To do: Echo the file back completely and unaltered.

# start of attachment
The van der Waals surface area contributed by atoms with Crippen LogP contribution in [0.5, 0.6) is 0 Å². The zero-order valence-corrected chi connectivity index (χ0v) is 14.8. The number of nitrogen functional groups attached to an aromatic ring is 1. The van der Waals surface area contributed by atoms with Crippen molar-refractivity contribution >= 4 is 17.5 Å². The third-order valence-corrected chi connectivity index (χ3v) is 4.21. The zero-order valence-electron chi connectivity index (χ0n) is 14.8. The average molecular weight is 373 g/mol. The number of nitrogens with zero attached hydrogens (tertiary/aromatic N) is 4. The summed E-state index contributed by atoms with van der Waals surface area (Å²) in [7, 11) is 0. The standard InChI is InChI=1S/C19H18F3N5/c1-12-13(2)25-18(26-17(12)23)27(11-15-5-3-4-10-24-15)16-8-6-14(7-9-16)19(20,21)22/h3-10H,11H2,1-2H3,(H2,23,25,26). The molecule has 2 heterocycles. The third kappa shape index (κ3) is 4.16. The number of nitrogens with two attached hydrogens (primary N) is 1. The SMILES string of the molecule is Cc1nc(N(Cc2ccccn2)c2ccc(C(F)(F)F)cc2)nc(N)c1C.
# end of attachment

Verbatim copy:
The van der Waals surface area contributed by atoms with Crippen LogP contribution in [0.5, 0.6) is 0 Å². The zero-order valence-corrected chi connectivity index (χ0v) is 14.8. The number of nitrogen functional groups attached to an aromatic ring is 1. The van der Waals surface area contributed by atoms with Crippen molar-refractivity contribution >= 4 is 17.5 Å². The third-order valence-corrected chi connectivity index (χ3v) is 4.21. The zero-order valence-electron chi connectivity index (χ0n) is 14.8. The average molecular weight is 373 g/mol. The number of nitrogens with zero attached hydrogens (tertiary/aromatic N) is 4. The summed E-state index contributed by atoms with van der Waals surface area (Å²) in [7, 11) is 0. The standard InChI is InChI=1S/C19H18F3N5/c1-12-13(2)25-18(26-17(12)23)27(11-15-5-3-4-10-24-15)16-8-6-14(7-9-16)19(20,21)22/h3-10H,11H2,1-2H3,(H2,23,25,26). The molecule has 2 heterocycles. The third kappa shape index (κ3) is 4.16. The number of nitrogens with two attached hydrogens (primary N) is 1. The SMILES string of the molecule is Cc1nc(N(Cc2ccccn2)c2ccc(C(F)(F)F)cc2)nc(N)c1C.